Track 10: "Possession" by Sarah McLachlan

To be fair, not all my Friday nights were lonely during my first few years of college. At the beginning of my freshman year I tried out for and made the College Bowl team. I'm still grateful for the chance I had to do something I love with such a great group of people. We spent a lot of weekends on trips to other campuses for competitions; sometimes we flew and sometimes we drove. Before my junior year the university cut our funding and decided that it didn't want to have a College Bowl team anymore, but we kept practicing and went to a few competitions by ourselves. That spring a few of us drove out to a competition at Berkeley, and while were there I took advantage of the fact that they had a Tower Records and used a gift certificate from Christmas to buy a few things. One of them was The Miseducation of Lauryn Hill; I wasn't a huge hip hop fan, but I liked her songs that I'd heard released on the radio and decided to get the album. We listened to it several times on the way back to Provo from Berkeley and I loved the entire thing. A few years later, after my mission, I found out that my album purchase had been serendipitous because a certain person who was pursuing me happened to love Lauryn Hill as well (and has jokingly stated that he asked me to marry him at least partially for the opportunity to own the album).

Track 11: "Can't Take My Eyes Off of You" by Lauryn Hill

I took Italian classes for two years before my mission because I thought I was going to be an Art History major. Then I switched to English and I ended going on my mission to Spain so Italian kind of dropped out of the picture. I discovered in Spain that many of the same artists record in both Italy and Spain, since it's fairly easy to switch between the two languages and they can make more money that way. I heard many of the singers I'd discovered in Italian class singing in Spanish and I still haven't given up my (slightly embarrassing) love for Euro-pop. One of my favorite things to do in language classes is to sing along with pop music, but right now when I'm not teaching or taking classes I mostly sing along in my car (not when Mr. Fob is in the car because he teases me about it).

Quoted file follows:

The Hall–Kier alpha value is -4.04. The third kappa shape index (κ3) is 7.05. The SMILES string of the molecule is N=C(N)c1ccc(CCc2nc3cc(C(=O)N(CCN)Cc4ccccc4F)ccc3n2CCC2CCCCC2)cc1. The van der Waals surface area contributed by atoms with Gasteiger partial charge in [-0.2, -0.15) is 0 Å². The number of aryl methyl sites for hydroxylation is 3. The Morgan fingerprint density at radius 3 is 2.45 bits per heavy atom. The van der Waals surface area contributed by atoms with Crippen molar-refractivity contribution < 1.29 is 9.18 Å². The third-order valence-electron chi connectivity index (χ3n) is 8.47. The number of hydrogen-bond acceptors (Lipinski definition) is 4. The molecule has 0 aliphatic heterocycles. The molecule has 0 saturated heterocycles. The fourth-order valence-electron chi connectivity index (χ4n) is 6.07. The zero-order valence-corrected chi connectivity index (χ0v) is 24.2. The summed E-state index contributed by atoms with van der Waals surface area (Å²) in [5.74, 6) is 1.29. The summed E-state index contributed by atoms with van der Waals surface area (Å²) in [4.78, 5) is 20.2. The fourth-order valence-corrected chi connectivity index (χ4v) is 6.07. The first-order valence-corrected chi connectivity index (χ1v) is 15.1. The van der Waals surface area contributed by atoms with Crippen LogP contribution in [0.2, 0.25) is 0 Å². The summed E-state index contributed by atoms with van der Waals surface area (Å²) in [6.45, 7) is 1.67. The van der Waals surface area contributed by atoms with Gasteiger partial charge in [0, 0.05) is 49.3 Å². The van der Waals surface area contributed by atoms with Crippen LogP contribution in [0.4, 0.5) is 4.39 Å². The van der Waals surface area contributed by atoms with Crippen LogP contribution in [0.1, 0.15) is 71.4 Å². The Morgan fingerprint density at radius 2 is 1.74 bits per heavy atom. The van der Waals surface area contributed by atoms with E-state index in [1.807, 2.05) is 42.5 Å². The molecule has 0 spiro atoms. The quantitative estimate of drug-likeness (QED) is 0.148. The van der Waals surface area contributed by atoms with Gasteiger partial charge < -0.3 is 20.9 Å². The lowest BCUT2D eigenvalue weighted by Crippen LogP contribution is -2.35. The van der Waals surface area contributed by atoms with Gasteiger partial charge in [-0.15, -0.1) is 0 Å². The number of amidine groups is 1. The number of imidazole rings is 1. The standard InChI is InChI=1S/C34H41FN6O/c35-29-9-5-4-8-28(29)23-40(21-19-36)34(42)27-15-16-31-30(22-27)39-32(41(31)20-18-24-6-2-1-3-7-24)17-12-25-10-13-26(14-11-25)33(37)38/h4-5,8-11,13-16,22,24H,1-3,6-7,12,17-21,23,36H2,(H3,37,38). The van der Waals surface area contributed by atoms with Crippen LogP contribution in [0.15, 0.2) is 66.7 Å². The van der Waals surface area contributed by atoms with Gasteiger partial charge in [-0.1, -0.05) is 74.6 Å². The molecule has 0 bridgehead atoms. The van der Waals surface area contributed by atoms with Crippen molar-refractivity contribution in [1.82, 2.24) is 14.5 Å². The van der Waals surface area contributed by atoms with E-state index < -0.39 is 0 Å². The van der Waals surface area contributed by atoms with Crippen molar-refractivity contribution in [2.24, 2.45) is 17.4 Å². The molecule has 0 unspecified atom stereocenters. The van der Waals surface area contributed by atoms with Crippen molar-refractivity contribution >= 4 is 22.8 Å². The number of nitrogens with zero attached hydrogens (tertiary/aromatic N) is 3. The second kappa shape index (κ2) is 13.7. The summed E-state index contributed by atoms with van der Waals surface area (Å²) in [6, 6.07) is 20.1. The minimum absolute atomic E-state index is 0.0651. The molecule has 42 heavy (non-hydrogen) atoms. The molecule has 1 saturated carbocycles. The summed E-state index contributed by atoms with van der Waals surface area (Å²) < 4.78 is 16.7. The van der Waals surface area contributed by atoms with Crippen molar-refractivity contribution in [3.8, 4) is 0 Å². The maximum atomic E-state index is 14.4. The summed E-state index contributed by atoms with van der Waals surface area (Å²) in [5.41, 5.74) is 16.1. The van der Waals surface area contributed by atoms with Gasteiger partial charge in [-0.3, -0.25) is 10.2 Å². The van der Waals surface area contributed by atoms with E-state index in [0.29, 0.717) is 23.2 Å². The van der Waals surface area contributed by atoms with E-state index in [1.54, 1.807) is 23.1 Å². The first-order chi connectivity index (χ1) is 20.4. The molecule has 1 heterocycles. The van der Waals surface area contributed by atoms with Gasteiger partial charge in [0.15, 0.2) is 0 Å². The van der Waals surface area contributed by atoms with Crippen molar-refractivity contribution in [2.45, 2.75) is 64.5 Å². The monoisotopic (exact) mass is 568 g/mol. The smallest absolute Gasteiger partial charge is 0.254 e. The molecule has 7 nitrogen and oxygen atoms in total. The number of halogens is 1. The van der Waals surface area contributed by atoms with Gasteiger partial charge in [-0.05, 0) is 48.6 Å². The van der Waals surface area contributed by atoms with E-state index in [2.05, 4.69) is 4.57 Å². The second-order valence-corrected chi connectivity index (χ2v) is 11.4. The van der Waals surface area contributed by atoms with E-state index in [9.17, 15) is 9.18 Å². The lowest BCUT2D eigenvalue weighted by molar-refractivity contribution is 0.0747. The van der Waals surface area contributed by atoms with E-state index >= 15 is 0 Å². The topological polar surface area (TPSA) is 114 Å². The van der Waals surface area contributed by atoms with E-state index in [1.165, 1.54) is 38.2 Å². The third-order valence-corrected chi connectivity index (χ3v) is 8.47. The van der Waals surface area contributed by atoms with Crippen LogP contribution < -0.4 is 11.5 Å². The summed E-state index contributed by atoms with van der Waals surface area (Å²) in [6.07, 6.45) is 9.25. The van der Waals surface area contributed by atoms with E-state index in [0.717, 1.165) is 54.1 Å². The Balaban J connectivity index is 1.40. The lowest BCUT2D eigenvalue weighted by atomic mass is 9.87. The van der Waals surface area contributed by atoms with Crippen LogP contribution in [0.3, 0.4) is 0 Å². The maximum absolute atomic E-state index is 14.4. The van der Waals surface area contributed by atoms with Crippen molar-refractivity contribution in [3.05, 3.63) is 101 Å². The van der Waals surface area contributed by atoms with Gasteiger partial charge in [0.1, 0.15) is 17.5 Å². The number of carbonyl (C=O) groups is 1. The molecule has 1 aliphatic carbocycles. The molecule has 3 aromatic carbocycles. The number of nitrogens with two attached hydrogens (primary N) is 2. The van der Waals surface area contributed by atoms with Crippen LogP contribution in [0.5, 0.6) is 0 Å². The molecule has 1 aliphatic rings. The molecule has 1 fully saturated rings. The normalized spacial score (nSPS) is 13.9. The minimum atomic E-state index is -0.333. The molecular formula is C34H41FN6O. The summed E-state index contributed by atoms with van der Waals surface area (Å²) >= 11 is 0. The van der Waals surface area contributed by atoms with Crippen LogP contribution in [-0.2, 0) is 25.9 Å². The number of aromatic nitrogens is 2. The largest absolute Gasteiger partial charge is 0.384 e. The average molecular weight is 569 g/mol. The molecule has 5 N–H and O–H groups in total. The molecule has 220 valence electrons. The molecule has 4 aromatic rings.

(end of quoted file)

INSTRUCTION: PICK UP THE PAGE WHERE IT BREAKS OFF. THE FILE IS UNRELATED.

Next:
Track 12: "Strani Amori"/"Amores Extranos" by Laura Pausini

I'd better get to bed, but that's twelve songs that have reflected various periods of my life. It was a long post to write, but a lot of fun because I haven't thought about these things for a long time. I don't think I'm going to run out and buy the Gentlemen Without Weapons album but maybe I should track down some of this other stuff just for fun.

Comments

cool_guy said…
Wow - a nostalgic post for me - I'm sure I still have the "Gentlemen" cassette at home somwhere but I'm not sure it still works...

Good memories...

Thanks, Sweetie..
skyeJ said…
I didn't hate Gentlemen Without Weapons! I thought they were great. I didn't know you read about them in Mother Earth News, though.
Desmama said…
I'm afraid if I do this, everyone will laugh at my music even though, hey, I couldn't help what was on the radio in the eighties. It just chronicled my childhood. I'll have to think on it. :)
Fun post. Tori Amos is high school for me. I went jogging most nights listening to to her. Just thinking about it I can recall all those FEELINGS that I tried to cope with as I ran. I might have to copy you and make my own play list.
This was just so fun. I was hoping to start a playlist domino effect. Some of your songs bring back memories for me too. And, like you, many of the songs on my "life playlist" aren't really my favorites, they are just so period-defining. There is a Trisha Yearwood song that is called "The Song Remembers When" and how all of these memories of a breakup flood powerfully back just by catching a part of a song at a store. Isn't it true?

Thank you, thank you, thank you. I feel like I know you better now! Maybe, to a degree, we are all musical.